For most businesses, accountancy and bookkeeping is a fundamental service and in most cases, a good accountant will save your business money. Not every accountant is the same and often it can be difficult to determine which accountancy firm offers the best value for money and quality of service.
As with every industry, there are plenty of good and bad options, but for the untrained eye, poor accounting practises can be very costly. In this article, we look at 4 potential signs that it’s time to switch your accountant.
1. Key deadlines have been missed
Whether it’s your end of year accounts, quarterly VAT return, PAYE or filings at Companies House, it’s important that these deadlines are met. Failing to do this will often result in either a warning or a fine from HMRC/Companies House. Often there will be some leniency with missing a deadline, however, if this occurs too many times, penalties and interest will be applied. Consistently missing deadlines will result in HMRC having no leniency and even if a deadline is a day late, they may apply additional charges.
In addition to this, there may be an occasion where you need to arrange a payment plan or cannot file on time for other reasons, so making sure you’re always filing on time is critical.
If you’re paying an accountant for filing this information, the professional responsibility lies with your accountant to ensure that they are filed with enough time for you to review and check before submitting. Ultimately though, as the business owner, the final responsibility for filing on time is with you.
2. Your accountant is reactive, not proactive
A reliable accountant should always be proactive in making sure you’re aware of any upcoming submissions and/or liabilities which are due to arise in the future. It makes it very difficult to forecast if you’re not aware of your tax liabilities in advance. If you find yourself regularly having to request an update or a reminder of when your next tax bill is due, it’s a sign that your accountant is not on top of your business. Some accountants may rely on clients checking their accounting software for elements such as your VAT return. If you’re not able to see this or are unfamiliar with how to do this, speak with your accountant today.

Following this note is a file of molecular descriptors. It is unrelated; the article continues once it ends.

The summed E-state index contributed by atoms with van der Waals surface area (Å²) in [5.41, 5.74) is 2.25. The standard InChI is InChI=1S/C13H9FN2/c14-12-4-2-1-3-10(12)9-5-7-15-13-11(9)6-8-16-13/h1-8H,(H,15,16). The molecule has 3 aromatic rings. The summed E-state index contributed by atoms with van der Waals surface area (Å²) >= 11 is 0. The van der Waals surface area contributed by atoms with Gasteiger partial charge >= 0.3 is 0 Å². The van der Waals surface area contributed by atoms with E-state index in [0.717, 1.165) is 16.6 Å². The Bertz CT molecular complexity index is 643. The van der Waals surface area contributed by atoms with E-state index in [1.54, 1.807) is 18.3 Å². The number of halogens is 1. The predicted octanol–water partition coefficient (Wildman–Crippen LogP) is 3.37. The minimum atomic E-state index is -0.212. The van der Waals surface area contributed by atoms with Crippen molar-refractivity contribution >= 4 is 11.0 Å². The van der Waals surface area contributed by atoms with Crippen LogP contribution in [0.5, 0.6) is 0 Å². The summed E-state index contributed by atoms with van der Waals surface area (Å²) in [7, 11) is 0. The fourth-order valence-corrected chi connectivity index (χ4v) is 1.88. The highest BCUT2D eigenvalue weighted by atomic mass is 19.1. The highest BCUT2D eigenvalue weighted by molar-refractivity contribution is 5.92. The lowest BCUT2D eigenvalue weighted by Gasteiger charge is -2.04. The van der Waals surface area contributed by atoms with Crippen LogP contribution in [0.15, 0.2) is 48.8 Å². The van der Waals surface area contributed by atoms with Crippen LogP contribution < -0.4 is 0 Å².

3. You have received unexpected letters and/or fines from HMRC
Brown letters in the post are a necessity for all businesses and unless it’s general information, they shouldn’t be a surprise. That’s not to say that there aren’t occasionally mistakes from HMRC which results in an accidental letter. Either way, if you’re receiving reminders and warnings about deadlines, this is a sign your matters are not being handled correctly. You have the option to direct copies of letters to your accountant who can review and respond where necessary. If however, you’re receiving fines or assessments from HRMC or Companies House in the post, it may be a sign that your accountant has been filing your returns and accounts late. Read through the correspondence and ask for a second opinion if you’re concerned that your accounts or returns may have been filed incorrectly.
4. Communication with key information or advice is always verbal and never written
Accountants are often the primary source for advice and information for business owners. As Devonshire Green Accountants, we offer advice and consultation for every client. When discussing complex matters such as tax affairs, figures and filing your accounts, it’s very easy to become overwhelmed or confused. Whether you’re discussing general advice or a specific problem, your accountant should always be willing to confirm to you via email so that you can refer back to the advice. It’s completely normal to discuss topics via telephone or in-person, but if you’re not 100% sure on the advice or figures, it’s always best to ask for your accountant to follow up via email or at the very least take notes yourself. If your accountant has a habit of avoiding direct questions via email and refuses to confirm their advice in writing, this is a potential warning sign that they are not sure of their advice or it may be inaccurate.
Negligence aside, there is not one sure way to determine if it’s time to switch your accountants. The key is not to panic or worry – accountants are very used to taking over and transferring accounts across and the process is usually very straightforward. If you’re unsure whether your accountant is handling your affairs correctly or you’ve decided it’s time to change, speak to a member of our team today. Our accountants are based in London and Kent and we can provide free advice on guidance on how to switch your accountant.